The Harp seal can be found in both coastal waters or on pack ice, from the Gulf of St. Lawrence and across the Arctic to Siberia.


Daily life

Illustration of a Harp SealUnlike sea lions and eared seals which use their fore flippers for propulsion, harp seals use their hind flippers in a side-to-side action to propel themselves through the water. They are born with white fur, but this darkens in adulthood, and they develop irregular black patches on their backs. These patches are often harp-shaped, which is how the seal gets its name.

Their lives are governed by the movements of pack ice throughout the year. All populations migrate south before the spring breeding season.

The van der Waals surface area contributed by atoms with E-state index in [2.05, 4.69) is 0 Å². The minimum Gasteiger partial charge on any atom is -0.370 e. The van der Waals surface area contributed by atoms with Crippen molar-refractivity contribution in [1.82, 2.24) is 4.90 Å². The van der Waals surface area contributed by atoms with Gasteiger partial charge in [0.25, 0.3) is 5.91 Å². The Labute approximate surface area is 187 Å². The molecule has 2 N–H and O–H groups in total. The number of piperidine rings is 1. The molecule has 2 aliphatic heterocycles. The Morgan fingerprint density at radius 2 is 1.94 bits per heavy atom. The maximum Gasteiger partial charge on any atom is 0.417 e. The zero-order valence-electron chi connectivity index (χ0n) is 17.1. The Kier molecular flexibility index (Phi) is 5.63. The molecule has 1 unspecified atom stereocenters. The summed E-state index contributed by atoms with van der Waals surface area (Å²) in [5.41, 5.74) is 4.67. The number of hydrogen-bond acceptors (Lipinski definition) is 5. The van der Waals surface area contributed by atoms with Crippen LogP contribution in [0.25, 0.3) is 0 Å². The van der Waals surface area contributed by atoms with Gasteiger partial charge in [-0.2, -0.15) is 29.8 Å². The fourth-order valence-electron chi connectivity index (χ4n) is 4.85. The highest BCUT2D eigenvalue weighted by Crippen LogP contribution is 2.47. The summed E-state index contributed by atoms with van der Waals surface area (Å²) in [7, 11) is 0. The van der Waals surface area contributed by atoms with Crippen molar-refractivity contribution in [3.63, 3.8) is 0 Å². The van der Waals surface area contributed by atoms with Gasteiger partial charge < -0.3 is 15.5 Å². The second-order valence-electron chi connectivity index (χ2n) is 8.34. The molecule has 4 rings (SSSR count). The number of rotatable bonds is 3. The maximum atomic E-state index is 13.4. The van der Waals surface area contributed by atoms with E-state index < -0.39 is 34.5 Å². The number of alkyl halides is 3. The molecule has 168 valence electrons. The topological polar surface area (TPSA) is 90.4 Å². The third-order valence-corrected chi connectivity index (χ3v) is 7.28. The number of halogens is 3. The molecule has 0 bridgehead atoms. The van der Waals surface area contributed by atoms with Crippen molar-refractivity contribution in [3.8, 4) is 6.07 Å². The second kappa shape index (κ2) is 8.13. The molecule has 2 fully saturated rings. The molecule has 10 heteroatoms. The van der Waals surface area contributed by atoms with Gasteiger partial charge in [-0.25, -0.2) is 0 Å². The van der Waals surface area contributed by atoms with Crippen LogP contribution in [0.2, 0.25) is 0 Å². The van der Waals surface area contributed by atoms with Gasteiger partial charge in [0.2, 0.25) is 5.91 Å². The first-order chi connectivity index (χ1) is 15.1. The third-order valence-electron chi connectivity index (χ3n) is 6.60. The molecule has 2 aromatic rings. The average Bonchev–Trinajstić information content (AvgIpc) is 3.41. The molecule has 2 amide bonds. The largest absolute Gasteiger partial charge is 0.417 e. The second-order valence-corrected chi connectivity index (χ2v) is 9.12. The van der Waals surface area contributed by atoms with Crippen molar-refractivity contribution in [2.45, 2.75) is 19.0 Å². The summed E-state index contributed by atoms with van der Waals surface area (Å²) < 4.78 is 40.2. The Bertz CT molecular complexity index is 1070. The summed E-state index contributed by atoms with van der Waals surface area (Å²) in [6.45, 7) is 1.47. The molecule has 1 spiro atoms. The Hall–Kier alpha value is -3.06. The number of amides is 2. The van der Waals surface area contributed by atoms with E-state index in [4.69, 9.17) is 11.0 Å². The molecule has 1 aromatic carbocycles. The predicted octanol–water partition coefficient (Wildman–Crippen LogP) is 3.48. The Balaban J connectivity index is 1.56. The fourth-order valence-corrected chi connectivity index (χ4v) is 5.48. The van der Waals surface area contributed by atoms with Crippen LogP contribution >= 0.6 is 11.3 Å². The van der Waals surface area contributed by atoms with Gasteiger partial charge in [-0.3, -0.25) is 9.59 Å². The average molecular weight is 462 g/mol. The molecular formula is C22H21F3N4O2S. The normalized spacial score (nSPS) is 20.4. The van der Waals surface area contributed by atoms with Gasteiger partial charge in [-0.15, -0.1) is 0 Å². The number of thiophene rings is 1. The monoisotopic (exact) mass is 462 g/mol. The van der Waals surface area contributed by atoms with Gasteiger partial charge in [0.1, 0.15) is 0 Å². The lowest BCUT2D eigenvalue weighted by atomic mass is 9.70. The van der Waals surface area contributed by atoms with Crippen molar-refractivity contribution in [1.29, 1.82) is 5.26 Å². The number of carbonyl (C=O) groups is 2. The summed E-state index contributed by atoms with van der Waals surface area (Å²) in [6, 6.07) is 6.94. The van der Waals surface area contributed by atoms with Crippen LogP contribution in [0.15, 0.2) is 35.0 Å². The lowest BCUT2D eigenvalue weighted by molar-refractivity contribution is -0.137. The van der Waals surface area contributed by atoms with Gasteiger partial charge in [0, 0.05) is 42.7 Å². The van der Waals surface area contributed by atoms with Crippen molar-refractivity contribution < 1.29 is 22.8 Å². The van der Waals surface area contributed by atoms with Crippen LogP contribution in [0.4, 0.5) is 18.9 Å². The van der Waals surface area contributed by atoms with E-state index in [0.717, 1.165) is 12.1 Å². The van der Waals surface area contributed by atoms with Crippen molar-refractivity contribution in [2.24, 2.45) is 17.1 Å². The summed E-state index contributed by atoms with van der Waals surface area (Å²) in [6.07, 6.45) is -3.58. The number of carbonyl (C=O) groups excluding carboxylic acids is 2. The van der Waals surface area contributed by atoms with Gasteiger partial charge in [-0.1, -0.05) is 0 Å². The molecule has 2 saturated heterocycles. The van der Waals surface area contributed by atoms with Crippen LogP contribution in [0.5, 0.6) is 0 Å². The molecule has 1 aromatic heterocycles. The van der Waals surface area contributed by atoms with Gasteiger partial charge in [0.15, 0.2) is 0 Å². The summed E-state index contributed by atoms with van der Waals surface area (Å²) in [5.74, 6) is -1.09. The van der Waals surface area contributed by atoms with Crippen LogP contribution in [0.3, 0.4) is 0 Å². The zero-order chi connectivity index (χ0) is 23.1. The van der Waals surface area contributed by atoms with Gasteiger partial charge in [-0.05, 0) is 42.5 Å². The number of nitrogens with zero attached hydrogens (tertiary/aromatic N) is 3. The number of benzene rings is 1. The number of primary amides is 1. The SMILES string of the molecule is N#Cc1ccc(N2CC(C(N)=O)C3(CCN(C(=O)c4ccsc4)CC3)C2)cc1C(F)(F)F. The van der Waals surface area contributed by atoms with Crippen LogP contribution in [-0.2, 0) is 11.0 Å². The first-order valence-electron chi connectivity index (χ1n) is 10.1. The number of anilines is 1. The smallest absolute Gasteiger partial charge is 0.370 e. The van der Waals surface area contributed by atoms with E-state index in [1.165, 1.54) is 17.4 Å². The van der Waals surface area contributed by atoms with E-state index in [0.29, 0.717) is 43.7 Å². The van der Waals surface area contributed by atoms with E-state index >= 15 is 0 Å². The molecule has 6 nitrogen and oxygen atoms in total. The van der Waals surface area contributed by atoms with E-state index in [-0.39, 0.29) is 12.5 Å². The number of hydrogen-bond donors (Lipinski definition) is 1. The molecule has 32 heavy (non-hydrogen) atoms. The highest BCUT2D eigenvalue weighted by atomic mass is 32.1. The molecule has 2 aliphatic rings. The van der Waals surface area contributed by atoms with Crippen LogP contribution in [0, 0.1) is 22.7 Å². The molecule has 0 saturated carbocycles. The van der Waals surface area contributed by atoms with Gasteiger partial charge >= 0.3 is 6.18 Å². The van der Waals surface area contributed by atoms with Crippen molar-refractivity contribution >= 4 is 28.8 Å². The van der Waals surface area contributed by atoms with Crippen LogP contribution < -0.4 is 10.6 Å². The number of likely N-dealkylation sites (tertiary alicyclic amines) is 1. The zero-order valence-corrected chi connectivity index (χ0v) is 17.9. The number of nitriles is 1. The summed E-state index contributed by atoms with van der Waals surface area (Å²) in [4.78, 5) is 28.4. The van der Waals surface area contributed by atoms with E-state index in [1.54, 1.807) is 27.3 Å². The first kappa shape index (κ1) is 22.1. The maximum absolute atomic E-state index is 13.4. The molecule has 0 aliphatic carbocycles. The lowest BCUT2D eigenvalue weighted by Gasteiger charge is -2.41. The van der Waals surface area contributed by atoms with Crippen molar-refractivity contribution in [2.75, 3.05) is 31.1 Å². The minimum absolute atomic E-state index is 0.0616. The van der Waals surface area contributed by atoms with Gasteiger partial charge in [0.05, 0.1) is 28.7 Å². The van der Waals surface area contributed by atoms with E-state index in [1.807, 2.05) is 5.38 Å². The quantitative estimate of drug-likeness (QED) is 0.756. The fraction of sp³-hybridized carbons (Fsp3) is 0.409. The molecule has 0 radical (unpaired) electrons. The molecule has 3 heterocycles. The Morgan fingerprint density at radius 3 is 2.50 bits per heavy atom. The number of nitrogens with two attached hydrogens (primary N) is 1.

They travel in groups of ten or more, but these groups are often parts of a much larger herd, which dives, leaps and swims in unison. In May, after breeding and moulting, they head back to their northern feeding grounds.

Read More: Food and feeding

Related Resources

Please donate £1 to help YPTE to continue its work of inspiring young people to look after our world.

Donate £1 X